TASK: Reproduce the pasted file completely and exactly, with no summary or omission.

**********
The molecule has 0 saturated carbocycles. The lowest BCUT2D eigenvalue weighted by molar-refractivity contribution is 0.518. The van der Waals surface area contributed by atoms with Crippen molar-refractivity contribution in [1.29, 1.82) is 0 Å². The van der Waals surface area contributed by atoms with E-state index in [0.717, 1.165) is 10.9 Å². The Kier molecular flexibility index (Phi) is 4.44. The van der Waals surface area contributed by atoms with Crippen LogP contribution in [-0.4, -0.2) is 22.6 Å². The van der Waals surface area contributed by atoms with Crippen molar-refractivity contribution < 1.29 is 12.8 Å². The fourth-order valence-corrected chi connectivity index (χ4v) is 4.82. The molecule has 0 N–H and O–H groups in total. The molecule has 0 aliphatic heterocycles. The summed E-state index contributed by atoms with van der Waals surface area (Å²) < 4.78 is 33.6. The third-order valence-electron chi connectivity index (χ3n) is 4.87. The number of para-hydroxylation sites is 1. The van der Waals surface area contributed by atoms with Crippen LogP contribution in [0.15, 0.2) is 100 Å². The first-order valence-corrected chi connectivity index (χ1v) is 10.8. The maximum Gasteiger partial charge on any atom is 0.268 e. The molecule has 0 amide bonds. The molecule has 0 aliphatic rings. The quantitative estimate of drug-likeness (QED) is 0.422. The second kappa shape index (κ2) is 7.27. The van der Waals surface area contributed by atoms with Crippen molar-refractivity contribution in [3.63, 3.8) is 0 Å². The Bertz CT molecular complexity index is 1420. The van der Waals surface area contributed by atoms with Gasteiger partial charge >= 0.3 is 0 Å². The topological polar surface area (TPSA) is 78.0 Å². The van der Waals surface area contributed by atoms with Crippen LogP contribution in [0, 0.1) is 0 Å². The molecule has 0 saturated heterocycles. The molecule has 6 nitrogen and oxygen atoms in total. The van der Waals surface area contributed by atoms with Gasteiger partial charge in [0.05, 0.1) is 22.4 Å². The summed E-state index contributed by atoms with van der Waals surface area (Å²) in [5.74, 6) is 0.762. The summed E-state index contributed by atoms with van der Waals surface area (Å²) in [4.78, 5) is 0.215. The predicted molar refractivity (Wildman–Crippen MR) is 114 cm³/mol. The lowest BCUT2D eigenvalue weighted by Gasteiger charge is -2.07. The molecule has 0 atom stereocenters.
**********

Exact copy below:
The molecule has 0 saturated carbocycles. The lowest BCUT2D eigenvalue weighted by molar-refractivity contribution is 0.518. The van der Waals surface area contributed by atoms with Crippen molar-refractivity contribution in [1.29, 1.82) is 0 Å². The van der Waals surface area contributed by atoms with E-state index in [0.717, 1.165) is 10.9 Å². The Kier molecular flexibility index (Phi) is 4.44. The van der Waals surface area contributed by atoms with Crippen LogP contribution in [-0.4, -0.2) is 22.6 Å². The van der Waals surface area contributed by atoms with Crippen molar-refractivity contribution < 1.29 is 12.8 Å². The fourth-order valence-corrected chi connectivity index (χ4v) is 4.82. The molecule has 0 N–H and O–H groups in total. The molecule has 0 aliphatic heterocycles. The summed E-state index contributed by atoms with van der Waals surface area (Å²) < 4.78 is 33.6. The third-order valence-electron chi connectivity index (χ3n) is 4.87. The number of para-hydroxylation sites is 1. The van der Waals surface area contributed by atoms with Crippen LogP contribution in [0.15, 0.2) is 100 Å². The first-order valence-corrected chi connectivity index (χ1v) is 10.8. The maximum Gasteiger partial charge on any atom is 0.268 e. The molecule has 0 amide bonds. The molecule has 0 aliphatic rings. The quantitative estimate of drug-likeness (QED) is 0.422. The second kappa shape index (κ2) is 7.27. The van der Waals surface area contributed by atoms with Crippen molar-refractivity contribution in [3.63, 3.8) is 0 Å². The Bertz CT molecular complexity index is 1420. The van der Waals surface area contributed by atoms with Gasteiger partial charge >= 0.3 is 0 Å². The topological polar surface area (TPSA) is 78.0 Å². The van der Waals surface area contributed by atoms with Crippen LogP contribution in [0, 0.1) is 0 Å². The molecule has 0 saturated heterocycles. The molecule has 6 nitrogen and oxygen atoms in total. The van der Waals surface area contributed by atoms with Gasteiger partial charge in [0.05, 0.1) is 22.4 Å². The summed E-state index contributed by atoms with van der Waals surface area (Å²) in [5.74, 6) is 0.762. The summed E-state index contributed by atoms with van der Waals surface area (Å²) in [4.78, 5) is 0.215. The predicted molar refractivity (Wildman–Crippen MR) is 114 cm³/mol. The lowest BCUT2D eigenvalue weighted by Gasteiger charge is -2.07. The molecule has 0 atom stereocenters.